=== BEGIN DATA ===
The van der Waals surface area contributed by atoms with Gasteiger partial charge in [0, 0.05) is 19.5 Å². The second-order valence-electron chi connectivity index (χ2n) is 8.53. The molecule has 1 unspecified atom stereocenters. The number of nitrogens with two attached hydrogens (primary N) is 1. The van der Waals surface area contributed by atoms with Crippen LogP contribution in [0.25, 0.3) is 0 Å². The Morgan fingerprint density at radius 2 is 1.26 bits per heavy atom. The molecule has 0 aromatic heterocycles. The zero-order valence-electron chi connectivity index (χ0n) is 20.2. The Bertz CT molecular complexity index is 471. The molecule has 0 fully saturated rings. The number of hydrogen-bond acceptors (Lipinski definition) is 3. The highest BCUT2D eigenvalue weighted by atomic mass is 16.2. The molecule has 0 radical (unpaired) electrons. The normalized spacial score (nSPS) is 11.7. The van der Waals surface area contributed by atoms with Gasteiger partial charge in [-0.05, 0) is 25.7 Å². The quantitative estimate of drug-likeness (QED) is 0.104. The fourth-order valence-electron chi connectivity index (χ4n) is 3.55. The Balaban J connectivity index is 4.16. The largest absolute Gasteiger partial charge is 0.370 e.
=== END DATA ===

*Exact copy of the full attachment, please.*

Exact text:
The van der Waals surface area contributed by atoms with Gasteiger partial charge in [0, 0.05) is 19.5 Å². The second-order valence-electron chi connectivity index (χ2n) is 8.53. The molecule has 1 unspecified atom stereocenters. The number of nitrogens with two attached hydrogens (primary N) is 1. The van der Waals surface area contributed by atoms with Crippen LogP contribution in [0.25, 0.3) is 0 Å². The Morgan fingerprint density at radius 2 is 1.26 bits per heavy atom. The molecule has 0 aromatic heterocycles. The zero-order valence-electron chi connectivity index (χ0n) is 20.2. The Bertz CT molecular complexity index is 471. The molecule has 0 fully saturated rings. The number of hydrogen-bond acceptors (Lipinski definition) is 3. The highest BCUT2D eigenvalue weighted by atomic mass is 16.2. The molecule has 0 radical (unpaired) electrons. The normalized spacial score (nSPS) is 11.7. The van der Waals surface area contributed by atoms with Gasteiger partial charge in [-0.05, 0) is 25.7 Å². The quantitative estimate of drug-likeness (QED) is 0.104. The fourth-order valence-electron chi connectivity index (χ4n) is 3.55. The Balaban J connectivity index is 4.16. The largest absolute Gasteiger partial charge is 0.370 e.